Last week, I told the story of the time Darwin received a harrowing letter from Alfred Russel Wallace. The date was June 18th, 1858, and Darwin had potentially lost his originality. His claim to “discovering” evolution through natural selection–an idea he had been working on for twenty years–had seemingly vanished before his eyes. When I left off, Darwin had forwarded Wallace’s paper to Lyell. So what happened next?
A flurry of letters
On June 25th, Darwin wrote a series of letters that show how stressed and saddened he had become over the situation. The first was a follow up to Lyell (it appears that between June 18-25 Lyell had responded to Darwin’s original letter of panic, though that letter–along with many from this nightmare period–has been lost, a topic I’ll cover in the next post).
In this letter (along with a follow up “P.S.” letter he sent the following day), Darwin defends his scientific priority, detailing the few scholars who did know about Darwin’s work. He informs Lyell that in addition to himself, an American named Asa Gray had read a sketch of natural selection Darwin penned back in 1844. Lyell and Gray are really all Darwin had to support his claim that he had been working on the theory long before Wallace’s letter showed up.
Darwin then asks Lyell what his next steps should be. Should he try to publish now, quickly, even though he had read Wallace’s paper and knows it exists? Is that honorable? Darwin wanted to get something published, but he wanted to know whether or not this was unfair to Wallace (remember, scientific priority through print is an incredibly permanent and important thing!). “If I could honourably publish,” Darwin writes “I would state that I was induced now to publish a sketch,” due to Wallace’s letter. He adds “I should be very glad to be permitted to say to follow your advice long ago given.”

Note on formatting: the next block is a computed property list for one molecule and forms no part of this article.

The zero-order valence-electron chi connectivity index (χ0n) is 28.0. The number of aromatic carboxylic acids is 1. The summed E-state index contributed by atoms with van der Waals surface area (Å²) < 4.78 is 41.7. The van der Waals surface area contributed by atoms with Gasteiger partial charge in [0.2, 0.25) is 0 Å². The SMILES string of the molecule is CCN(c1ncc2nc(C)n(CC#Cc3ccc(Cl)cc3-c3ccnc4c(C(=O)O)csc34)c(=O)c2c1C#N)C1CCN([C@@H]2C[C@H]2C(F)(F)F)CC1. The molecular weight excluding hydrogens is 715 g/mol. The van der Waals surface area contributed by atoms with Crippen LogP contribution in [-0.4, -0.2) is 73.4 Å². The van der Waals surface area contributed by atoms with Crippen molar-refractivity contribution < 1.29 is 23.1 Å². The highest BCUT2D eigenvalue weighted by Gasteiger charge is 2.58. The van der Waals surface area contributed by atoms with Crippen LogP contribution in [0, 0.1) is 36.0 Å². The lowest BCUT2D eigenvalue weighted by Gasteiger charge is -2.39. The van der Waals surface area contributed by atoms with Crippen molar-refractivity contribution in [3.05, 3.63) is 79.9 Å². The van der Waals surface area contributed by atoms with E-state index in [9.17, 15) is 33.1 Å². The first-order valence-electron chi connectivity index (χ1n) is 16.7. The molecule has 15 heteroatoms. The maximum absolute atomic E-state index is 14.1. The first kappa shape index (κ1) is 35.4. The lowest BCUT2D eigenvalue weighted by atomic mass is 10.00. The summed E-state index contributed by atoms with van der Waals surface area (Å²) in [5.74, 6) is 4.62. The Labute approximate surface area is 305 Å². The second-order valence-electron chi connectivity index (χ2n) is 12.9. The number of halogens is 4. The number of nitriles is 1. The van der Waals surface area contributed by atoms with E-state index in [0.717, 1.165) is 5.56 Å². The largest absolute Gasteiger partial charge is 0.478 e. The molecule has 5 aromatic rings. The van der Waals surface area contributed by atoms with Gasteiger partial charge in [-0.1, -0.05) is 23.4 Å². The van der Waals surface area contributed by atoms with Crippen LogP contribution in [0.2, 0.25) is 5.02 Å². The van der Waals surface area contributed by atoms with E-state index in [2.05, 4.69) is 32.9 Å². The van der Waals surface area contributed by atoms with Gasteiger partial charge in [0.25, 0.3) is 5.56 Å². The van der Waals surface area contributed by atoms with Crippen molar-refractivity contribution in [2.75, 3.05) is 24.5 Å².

If Darwin was to publish, he could take steps to show that he was not plagiarizing Wallace’s work. He was particularly keen to prove this to Wallace himself. “I could send Wallace a copy of my letter to Asa Gray,” he told Lyell, “to show him that I had not stolen his doctrine.”
Finally, Darwin asked Lyell to incorporate another friend into the discussion, Joseph Hooker. Hooker, a talented botanist, was a close friend of both men– as well as one of the few others who knew what Darwin had been working on. Darwin wanted Hooker to see Lyell’s response, craft his own response with advice, and forward the entire package back to Darwin. There would be a quorum of scientific men, then, discussing the best approach to handling this tragedy. Once Lyell and Hooker responded, Darwin told Lyell “I shall have the opinion of my two best & kindest friends.”
Complications and a death in the family
An alternative, Darwin thought, was to publish his own work and Wallace’s side by side. But this was complicated, given Wallace’s location. Wallace was still in the Malay Archipelago, collecting butterflies and battling malaria. He had no notion of the chaos he had caused in Britain.
Darwin was worried about going ahead and publishing Wallace’s paper without his consent. Wallace might say “you did not intend publishing an abstract of your views till you received my communication,” Darwin mused to Lyell, “is it fair to take advantage of my having freely, though unasked, communicated to you my ideas, & thus prevent me forestalling you?” We can see that Darwin is attempting to argue both sides, but cannot decide where the lines between priority, honorability, and discovery should be drawn. His concluding sentiment to Lyell is that “first impressions are generally right & I at first thought it would be dishonourable in me now to publish.”